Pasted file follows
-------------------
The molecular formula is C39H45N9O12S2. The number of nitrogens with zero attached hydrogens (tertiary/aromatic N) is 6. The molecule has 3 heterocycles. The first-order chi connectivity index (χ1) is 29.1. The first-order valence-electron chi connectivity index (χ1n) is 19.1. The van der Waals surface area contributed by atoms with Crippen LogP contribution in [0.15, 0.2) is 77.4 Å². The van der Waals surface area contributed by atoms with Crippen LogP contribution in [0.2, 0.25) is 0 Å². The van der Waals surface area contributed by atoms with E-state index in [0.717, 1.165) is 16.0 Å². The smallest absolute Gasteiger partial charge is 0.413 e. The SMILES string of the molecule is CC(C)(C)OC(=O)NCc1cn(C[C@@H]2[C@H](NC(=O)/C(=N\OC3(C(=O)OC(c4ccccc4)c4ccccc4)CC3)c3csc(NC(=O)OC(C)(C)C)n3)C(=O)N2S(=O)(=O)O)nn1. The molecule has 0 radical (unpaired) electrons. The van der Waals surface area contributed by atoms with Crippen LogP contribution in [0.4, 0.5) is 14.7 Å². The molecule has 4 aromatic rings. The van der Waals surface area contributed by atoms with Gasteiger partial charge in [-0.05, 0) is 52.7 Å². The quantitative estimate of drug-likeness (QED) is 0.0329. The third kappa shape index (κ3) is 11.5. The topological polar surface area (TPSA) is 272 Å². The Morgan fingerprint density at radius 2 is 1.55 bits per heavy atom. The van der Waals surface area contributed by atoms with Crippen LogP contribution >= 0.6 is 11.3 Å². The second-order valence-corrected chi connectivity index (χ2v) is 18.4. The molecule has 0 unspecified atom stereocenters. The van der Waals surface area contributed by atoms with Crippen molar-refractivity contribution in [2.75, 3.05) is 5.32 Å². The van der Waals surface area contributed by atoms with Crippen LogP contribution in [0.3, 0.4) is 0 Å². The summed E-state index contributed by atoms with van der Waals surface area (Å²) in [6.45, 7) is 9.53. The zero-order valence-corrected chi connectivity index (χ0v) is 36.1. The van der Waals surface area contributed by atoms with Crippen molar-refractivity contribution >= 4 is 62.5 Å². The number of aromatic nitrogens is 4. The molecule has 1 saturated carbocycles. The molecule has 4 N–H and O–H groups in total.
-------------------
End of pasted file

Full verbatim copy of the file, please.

The molecular formula is C39H45N9O12S2. The number of nitrogens with zero attached hydrogens (tertiary/aromatic N) is 6. The molecule has 3 heterocycles. The first-order chi connectivity index (χ1) is 29.1. The first-order valence-electron chi connectivity index (χ1n) is 19.1. The van der Waals surface area contributed by atoms with Crippen LogP contribution in [0.15, 0.2) is 77.4 Å². The van der Waals surface area contributed by atoms with Crippen LogP contribution in [0.2, 0.25) is 0 Å². The van der Waals surface area contributed by atoms with E-state index in [0.717, 1.165) is 16.0 Å². The smallest absolute Gasteiger partial charge is 0.413 e. The SMILES string of the molecule is CC(C)(C)OC(=O)NCc1cn(C[C@@H]2[C@H](NC(=O)/C(=N\OC3(C(=O)OC(c4ccccc4)c4ccccc4)CC3)c3csc(NC(=O)OC(C)(C)C)n3)C(=O)N2S(=O)(=O)O)nn1. The molecule has 0 radical (unpaired) electrons. The van der Waals surface area contributed by atoms with Crippen LogP contribution in [0.4, 0.5) is 14.7 Å². The molecule has 4 aromatic rings. The van der Waals surface area contributed by atoms with Gasteiger partial charge in [-0.05, 0) is 52.7 Å². The quantitative estimate of drug-likeness (QED) is 0.0329. The third kappa shape index (κ3) is 11.5. The topological polar surface area (TPSA) is 272 Å². The Morgan fingerprint density at radius 2 is 1.55 bits per heavy atom. The van der Waals surface area contributed by atoms with Crippen LogP contribution >= 0.6 is 11.3 Å². The second-order valence-corrected chi connectivity index (χ2v) is 18.4. The molecule has 0 unspecified atom stereocenters. The van der Waals surface area contributed by atoms with Crippen molar-refractivity contribution in [2.75, 3.05) is 5.32 Å². The van der Waals surface area contributed by atoms with Crippen LogP contribution in [0.3, 0.4) is 0 Å². The summed E-state index contributed by atoms with van der Waals surface area (Å²) in [6.45, 7) is 9.53. The zero-order valence-corrected chi connectivity index (χ0v) is 36.1. The van der Waals surface area contributed by atoms with Crippen molar-refractivity contribution >= 4 is 62.5 Å². The number of aromatic nitrogens is 4. The molecule has 1 saturated carbocycles. The molecule has 4 N–H and O–H groups in total.